Saving Con

From sustainable greenhouses to a privately funded business plan to take visitors to the top, here are just a few ways to keep the Robertson Headframe standing

Imagine the space the Robertson Headframe occupies suddenly void, a window on the stars. That’s probably how it would happen: the tallest structure ever built in the territory, likely the tallest that ever will be, listing, then toppling into a cloud of dust, to be cut up and bulldozed into tailings ponds and buried. You could sell tickets to that, and movie rights, too. That new version of the Yellowknife skyline could be coming as soon as this spring.

With the end of Con Mine remediation in sight, Newmont Mining Corp., is asking the City to decide the Robertson’s fate: take responsibility for it, or watch it fall. City Hall is looking into the details. Is the Robertson built to last 100 years? How would it be maintained? What will it cost to keep it? Who will pay? Will it be a static monument to an era when Yellowknife’s gold was paved with streets, a comforting landmark to travellers, a lookout, a climbing wall, a chimney for geo-thermal heat, or some other use that will contribute to its future?The last publicly estimated cost of deconstruction was around $1.2 million. It’s not clear how much of that Newmont would contribute to preserving the Robertson. Depending on the amount, it could leave the City $500,000 short. The mining industry and the federal government might be tapped for contributions, and there could be a direct appeal to the community through local crowd sourcing of the sort that’s traditionally financed small-town sports venues. Both of these options are doable – but do Yellowknifers have the will to make it happen? EDGE YK hopes they do.

Jobs, Decontamination and Vegetables

Why You Should Care about Saving Con’s Headframe

A ground level view of the proposed Robertson Headframe greenhouse complex.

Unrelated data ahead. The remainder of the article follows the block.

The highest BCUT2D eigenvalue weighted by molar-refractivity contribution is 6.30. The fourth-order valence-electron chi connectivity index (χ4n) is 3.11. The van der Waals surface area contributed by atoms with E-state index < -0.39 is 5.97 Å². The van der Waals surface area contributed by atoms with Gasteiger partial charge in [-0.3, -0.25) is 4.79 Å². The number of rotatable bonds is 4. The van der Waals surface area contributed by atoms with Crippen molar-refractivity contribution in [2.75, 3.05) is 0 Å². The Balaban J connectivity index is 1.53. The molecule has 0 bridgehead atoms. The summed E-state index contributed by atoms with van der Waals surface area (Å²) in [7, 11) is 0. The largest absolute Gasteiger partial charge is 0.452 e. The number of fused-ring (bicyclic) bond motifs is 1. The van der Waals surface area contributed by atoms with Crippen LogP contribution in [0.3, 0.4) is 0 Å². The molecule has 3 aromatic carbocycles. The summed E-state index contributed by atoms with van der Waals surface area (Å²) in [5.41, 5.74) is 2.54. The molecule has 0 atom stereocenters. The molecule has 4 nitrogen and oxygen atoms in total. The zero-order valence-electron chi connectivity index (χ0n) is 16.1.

artwork and story by Dave Stone

I first arrived in Yellowknife on a cold, dark afternoon in January 2011. Having driven from Halifax, I still recall the relief of pulling into the city after 6,000 km on the road. Driving up Franklin Avenue that day, I remember pointing out the distant silhouette of the Robertson Headframe to my shivering wife and declaring, “that must be downtown.” It turns out the Robertson Headframe wasn’t downtown, but little did I know, it would become the focus of my master’s thesis project a year later.

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As the snow melted that spring, I became fascinated with the stark, barren landscapes that revealed themselves in the form of Giant and Con Mine. As an architect in training, I couldn’t help but imagine what could become of these vast, apocalyptic landscapes and their magnificent industrial buildings. Until then, I had always imagined these sites as being situated hundreds of kilometres from nearby cities, abandoned and forgotten once closed. But in Yellowknife, I discovered these properties and their buildings bound, characterize and symbolize a city that has evolved since their closure. After some inquiries around town, I soon discovered that most of these buildings were slated for destruction, and the properties would be more-or-less renaturalized. Ten to 20 years from now, young Yellowknifers would have no visual vestige of the city’s mining heritage: a legacy of prosperity, growth, and unfortunately, environmental degradation. Something has to be saved, and the monumental Robertson Headframe, in my opinion, is the most deserving candidate.

Newmont Mining Corporation was kind enough to give me a tour that summer, during which I experienced the impressive interior volume of the tower. Not often can you stand within a 25-storey windowless room. It was an impressive space indeed, particularly in a part of the world that is so predominantly flat. My initial feelings were confirmed, but what could become of such a building?